Sedaris transforms his satiric style

By Diana Campeggio
September 20, 2011

When I finally got my hands on David Sedaris’ newest book, “Squirrel Seeks Chipmunk: A Modest Bestiality,” I was ultimately very confused, yet intrigued, by the concept of the book.   Sedaris is known for his satirical stories about his awkward childhood and adolesence, his unique family and his experiences with his partner, Hugh, but not cute animals.

To top it all off, the book was illustrated like a children’s book with a drawing for each chapter.  However, upon reading the first several chapters of the book, you begin to realize what Sedaris is trying to accomplish here. And it sure is silly.

If placed into a category, Sedaris’ book falls into short stories, but they seem to be more like fables with a severe twist.  In the classic sense, fables have a moral sensibility about them.  You know, the boy who cried wolf or the hare and the tortoise, these fables all have great, wholesome morals that end the story.

But for Sedaris, his characters don’t learn lessons about a fantasy life where everything works out in the end.  They learn about real life.  That sometimes you need to lie to make people happy, or that certain people are just going to piss you off no matter how hard you try to be friendly towards them.  The creatures in this book take on human personalities and characteristics and they interact as people in Sedaris’ other books act.  All illustrated by best-selling children illustrator Ian Falconer.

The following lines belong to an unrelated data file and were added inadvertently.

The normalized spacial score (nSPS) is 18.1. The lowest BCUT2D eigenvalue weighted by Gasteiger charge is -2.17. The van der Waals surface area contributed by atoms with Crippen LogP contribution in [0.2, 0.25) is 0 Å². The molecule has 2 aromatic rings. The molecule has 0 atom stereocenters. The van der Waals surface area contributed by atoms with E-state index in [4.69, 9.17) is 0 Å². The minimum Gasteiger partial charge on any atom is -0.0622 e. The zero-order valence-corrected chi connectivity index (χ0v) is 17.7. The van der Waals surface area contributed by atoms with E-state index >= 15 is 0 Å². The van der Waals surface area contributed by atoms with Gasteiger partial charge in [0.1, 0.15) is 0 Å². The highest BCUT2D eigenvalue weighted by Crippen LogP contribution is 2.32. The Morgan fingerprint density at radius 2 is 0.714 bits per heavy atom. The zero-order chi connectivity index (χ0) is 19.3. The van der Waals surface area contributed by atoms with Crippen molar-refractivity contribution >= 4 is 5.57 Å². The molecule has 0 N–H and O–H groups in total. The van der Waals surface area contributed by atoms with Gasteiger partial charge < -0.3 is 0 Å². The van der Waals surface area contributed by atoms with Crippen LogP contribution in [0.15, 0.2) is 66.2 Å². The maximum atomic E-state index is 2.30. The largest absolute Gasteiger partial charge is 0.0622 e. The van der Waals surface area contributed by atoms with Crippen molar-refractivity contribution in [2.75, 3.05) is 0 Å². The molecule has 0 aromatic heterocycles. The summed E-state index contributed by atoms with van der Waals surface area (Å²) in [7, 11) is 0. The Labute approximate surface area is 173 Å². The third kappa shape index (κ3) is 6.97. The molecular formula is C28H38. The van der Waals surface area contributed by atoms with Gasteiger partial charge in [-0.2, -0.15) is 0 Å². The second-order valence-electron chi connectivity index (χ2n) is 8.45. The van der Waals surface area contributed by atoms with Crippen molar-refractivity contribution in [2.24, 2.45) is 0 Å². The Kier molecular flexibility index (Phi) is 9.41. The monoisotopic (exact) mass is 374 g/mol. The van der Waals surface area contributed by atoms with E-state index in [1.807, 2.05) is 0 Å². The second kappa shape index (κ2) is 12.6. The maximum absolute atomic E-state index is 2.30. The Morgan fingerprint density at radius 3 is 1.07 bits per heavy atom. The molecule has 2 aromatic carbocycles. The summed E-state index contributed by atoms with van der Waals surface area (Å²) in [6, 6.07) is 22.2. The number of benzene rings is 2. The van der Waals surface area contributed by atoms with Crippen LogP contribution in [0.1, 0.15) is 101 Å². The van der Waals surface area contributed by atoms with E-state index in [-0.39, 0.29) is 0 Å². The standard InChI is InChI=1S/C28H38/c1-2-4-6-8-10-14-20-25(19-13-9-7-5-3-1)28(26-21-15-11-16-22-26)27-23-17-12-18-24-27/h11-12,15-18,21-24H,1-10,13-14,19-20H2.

For me, I hear Sedaris’ little nasally voice narrating the entire book.  Though the characters are different and strange, his style of writing holds up throughout.  The writing is snappy and edgy (as well as wickedly funny), and he portrays his characters for the real people they are deep down inside.

The Baboon hairstylist complains to his kitty client, “Sure you did [write your own vows], but you probably had something to say, not like these marsh rabbits, carrying on that their love was like a tender sapling or some damn thing.”

The creatures in this book provide an escape for Sedaris to talk about the people in his life, though he has never shied of doing this in previous stories that delve into the lives of his family and friends.  But as you read, you get the sense the Baboon hairstylist in the first chapter is probably the person that cuts his hair.

Sedaris also tries to put human issues into perspective with the content of this book.  The squirrel and the chipmunk (who are lovingly illustrated on the cover of the book) are dating and from a different breed of rodent. Talk about scandalous.

This book seems to be a way for him to spice up his writing career, and for me, it works completely.  You understand that Sedaris is not serious, I mean, is he really ever completely serious about anything he writes? I think not.

Leave a Comment

Your email address will not be published. Required fields are marked *

Diana Campeggio

Leave a Comment

Your email address will not be published. Required fields are marked *


Special Project

Title IX Redefined Website

Produced by Cabrini Communication
Class of 2024

Listen Up

Season 2, Episode 3: Celebrating Cabrini and Digging into its Past


Scroll to Top
Share via
Copy link
Powered by Social Snap